Guatemala: The Future Of The Law Firms: Building An Effective Relationship Between Millennials And AI

Last Updated: 24 October 2017
Article by Santiago Granados Balsells

The role of the Millennial lawyers and the recent incorporation of Artificial Intelligence ("AI") in law firms are current trending topics. As a 27-year old associate of a law firm based in Guatemala City, every time I read about AI and that global law firms are incorporating AI to their practice, I ask myself, will I be replaced by it (or IT)? In the article "The world's first artificially intelligent lawyer was just hired at a law firm" published by the author Chris Weller in Business Insider, the author sets a good example of this recent trend, the incorporation of IBM´s Ross Software by New York-based law firm Baker and Hostetler LLP to their legal practice, used in the Bankruptcy practice of the law firm. This software is able to answer legal questions in natural language and provides all citations and legal precedents for each answer.

Many prestigious law firms have already adapted this new technology, which is efficient doing legal research in a few minutes, a task that can take lawyers hundreds of billing hours. AI is a very promising tool, which is meant to help firms to simplify lawyer's work in an efficient way.  AI could be a threat to the legal profession, especially for Millennial lawyers who might be considered as a "handicap" to law firms and AI might be a good solution to replace part of the such young manpower of law firms.  

Moreover, some younger lawyers lack interest on becoming the future partners of the law firms and are focused on becoming in-house lawyers or migrate to other professional work as investment bankers, or perhaps inventing the new "boom" of social media applications.  According to the article "Attracting and Retaining the Millennial Lawyer" published by Christopher Imperiale in Law360 website, it might be necessary to make a few changes in the business model of today's law firms in order to maintain and develop their next generation of partners. Citing the words of Christopher Imperiale, Millennials are usually stereotyped, as "a generation of whiners who lack a work ethic, need constant praise and hand-holding, tend to be less loyal, and have an over-inflated sense of entitlement". However, I agree with mister Imperiale's idea that more than thinking of Millennials fitting into such characteristics, we are a generation with "...entrepreneurial spirit, a collaborative attitude, technological know-how, a keen ability to multitask, and an appreciation of individualism and diversity in the workplace".

Yet, some international law firms have identified that it is necessary to retain young talent (especially Millennials). Mark A. Cohen indicates in his article "Artificial Intelligence will not replace Lawyers with IQ and EQ" published in Forbes website on March, 2017, that AI will not replace the work and knowledge of any lawyer, especially the sophisticated kind of work that requires human instinct, fine-tuned people skills and that "sixth sense" that some lawyers have. Nevertheless, Mark Cohen states that what really makes the difference between AI and lawyers are the emotional intelligence skills, skills that are not found in all lawyers. However, as a Millennial, I have to deal with reality and the fact that AI is developing rapidly in the legal field and all lawyers will need to adapt to this trend.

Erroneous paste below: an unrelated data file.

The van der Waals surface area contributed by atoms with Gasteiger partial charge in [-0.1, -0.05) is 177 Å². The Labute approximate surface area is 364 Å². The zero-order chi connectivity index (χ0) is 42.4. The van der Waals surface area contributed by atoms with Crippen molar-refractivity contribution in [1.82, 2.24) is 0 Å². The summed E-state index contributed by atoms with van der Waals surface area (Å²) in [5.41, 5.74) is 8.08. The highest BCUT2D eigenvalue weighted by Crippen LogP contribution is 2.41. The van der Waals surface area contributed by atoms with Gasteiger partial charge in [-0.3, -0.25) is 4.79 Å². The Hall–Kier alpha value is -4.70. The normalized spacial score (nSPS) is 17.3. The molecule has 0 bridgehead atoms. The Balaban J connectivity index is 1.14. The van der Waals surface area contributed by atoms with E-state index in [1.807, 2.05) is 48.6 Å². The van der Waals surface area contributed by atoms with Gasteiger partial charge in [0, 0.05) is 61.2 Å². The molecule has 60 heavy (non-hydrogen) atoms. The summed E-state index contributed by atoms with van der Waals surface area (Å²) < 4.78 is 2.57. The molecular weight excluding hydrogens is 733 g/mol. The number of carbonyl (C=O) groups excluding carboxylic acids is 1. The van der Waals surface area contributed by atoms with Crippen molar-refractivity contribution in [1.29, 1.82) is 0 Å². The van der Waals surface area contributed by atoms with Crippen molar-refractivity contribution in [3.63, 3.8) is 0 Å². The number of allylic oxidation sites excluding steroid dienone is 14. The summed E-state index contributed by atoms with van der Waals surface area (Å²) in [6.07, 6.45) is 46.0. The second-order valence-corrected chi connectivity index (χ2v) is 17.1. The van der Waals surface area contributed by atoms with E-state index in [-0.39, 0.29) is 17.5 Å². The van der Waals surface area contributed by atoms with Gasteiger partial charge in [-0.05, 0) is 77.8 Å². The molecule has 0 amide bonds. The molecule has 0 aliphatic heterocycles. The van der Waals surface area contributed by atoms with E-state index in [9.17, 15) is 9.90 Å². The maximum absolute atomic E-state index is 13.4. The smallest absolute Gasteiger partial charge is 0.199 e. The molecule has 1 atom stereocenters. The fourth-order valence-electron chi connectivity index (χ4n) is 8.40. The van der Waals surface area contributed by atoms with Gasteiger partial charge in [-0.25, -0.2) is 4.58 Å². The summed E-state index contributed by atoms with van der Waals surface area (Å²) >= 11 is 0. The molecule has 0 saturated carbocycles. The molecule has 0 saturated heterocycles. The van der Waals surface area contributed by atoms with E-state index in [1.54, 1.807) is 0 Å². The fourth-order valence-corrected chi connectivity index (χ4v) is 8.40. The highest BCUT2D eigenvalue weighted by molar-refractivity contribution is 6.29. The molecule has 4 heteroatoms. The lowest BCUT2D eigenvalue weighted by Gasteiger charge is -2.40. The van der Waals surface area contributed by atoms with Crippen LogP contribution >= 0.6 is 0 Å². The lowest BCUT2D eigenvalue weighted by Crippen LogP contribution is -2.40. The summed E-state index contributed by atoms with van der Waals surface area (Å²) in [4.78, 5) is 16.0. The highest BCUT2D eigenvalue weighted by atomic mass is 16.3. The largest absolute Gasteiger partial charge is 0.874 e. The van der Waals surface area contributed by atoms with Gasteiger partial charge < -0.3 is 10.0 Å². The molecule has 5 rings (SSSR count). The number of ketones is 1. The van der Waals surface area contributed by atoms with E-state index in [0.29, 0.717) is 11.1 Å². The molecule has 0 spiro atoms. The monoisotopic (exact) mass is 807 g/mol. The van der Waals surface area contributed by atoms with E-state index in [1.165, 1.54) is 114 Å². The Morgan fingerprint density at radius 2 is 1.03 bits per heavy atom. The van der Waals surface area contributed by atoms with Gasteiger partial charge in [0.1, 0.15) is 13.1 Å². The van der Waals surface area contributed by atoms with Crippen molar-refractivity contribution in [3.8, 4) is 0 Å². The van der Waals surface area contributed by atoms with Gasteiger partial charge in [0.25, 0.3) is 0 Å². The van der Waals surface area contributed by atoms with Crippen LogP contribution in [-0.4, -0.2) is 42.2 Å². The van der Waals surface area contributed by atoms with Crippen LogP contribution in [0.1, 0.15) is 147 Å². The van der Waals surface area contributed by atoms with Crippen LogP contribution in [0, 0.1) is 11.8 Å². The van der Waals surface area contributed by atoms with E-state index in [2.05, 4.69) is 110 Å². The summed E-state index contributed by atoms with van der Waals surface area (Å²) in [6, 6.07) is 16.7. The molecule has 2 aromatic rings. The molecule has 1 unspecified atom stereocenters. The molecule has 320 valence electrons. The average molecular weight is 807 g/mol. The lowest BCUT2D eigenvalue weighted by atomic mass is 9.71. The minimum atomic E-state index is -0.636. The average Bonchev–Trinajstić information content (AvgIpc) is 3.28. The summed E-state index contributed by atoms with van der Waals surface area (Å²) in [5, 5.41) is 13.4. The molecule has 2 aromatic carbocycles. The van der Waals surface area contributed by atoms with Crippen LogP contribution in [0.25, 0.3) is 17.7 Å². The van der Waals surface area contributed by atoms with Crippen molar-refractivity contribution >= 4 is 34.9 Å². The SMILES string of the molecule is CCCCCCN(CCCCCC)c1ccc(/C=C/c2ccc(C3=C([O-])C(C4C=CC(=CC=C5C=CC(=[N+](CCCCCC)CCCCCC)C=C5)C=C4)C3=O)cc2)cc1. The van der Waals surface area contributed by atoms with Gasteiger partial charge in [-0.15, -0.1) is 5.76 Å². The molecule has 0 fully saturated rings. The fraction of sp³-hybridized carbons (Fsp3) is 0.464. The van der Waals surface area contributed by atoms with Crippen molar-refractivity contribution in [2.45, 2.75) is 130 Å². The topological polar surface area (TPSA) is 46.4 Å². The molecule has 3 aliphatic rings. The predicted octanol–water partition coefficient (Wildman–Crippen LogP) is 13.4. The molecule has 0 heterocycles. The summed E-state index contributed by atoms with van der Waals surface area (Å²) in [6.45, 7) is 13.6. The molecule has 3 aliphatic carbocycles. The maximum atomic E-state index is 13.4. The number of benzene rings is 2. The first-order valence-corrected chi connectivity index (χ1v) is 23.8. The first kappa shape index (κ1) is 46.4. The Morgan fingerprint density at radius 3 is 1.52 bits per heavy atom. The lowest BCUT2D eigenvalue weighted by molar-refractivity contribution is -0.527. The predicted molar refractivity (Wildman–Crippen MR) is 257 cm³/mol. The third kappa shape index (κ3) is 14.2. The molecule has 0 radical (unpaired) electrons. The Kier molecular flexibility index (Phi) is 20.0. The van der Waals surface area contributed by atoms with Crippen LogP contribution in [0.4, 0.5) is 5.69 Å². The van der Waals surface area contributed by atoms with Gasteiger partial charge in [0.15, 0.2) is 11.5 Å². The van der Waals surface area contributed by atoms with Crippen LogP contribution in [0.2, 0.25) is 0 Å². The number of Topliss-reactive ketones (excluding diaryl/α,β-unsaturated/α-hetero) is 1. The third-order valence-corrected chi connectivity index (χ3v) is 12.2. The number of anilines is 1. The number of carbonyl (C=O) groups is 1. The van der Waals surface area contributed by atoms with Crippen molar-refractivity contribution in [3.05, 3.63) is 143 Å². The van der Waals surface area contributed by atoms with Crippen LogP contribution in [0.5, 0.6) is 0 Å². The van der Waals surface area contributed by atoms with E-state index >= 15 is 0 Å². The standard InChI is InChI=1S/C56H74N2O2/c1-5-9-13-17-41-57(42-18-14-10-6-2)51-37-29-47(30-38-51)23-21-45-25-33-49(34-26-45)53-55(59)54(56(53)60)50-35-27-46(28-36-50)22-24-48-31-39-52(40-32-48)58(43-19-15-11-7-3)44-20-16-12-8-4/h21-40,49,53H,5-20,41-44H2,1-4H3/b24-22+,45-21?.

Can AI replace personality or the human factor? I truly believe that the services provided by the firm in which I work are different from other law firms because of the people that are part of the team. Our profession is very unique and there is no way that two lawyers will make the same exact work. Our clients work with us because of the lawyers that are part of the law firm and many subjective reasons, including character, accurateness, listening skills, business insights and pure gut feeling, all of which cannot be delivered by any technology or machine. Following Mark Cohen thoughts, it is necessary that lawyers, specially Millennial lawyers, need to develop and improve not only their IQ but their emotional intelligence skills, which are not likely to be reproduced by AI (at least in the near future).

If you are still reading this part of the article and come so far, I have been successful to retain your attention. So let me give you from a Millennial lawyer point of view, some tips I have learned in my personal experience in the law firm I work, to retain your young talents:

  1. Encourage teamwork: for sure millennial attorneys prefer to work in teams. We are very sociable, sharing everything of our lives in social media. Facilitate the interaction among the lawyers, they prefer interacting with their colleagues than working strictly on their own.
  2. Let the clients know your manpower: We like to feel part of the firm´s success and dealings. All Millennials like exposure and recognition for their merits and achievements. If we are part of a successful transaction or case we want the client and peers to know that we participated in achieving the success. Let people know about it. Don't be afraid to share the good news and acknowledge the good work. Millennials will certainly appreciate it and be more motivated.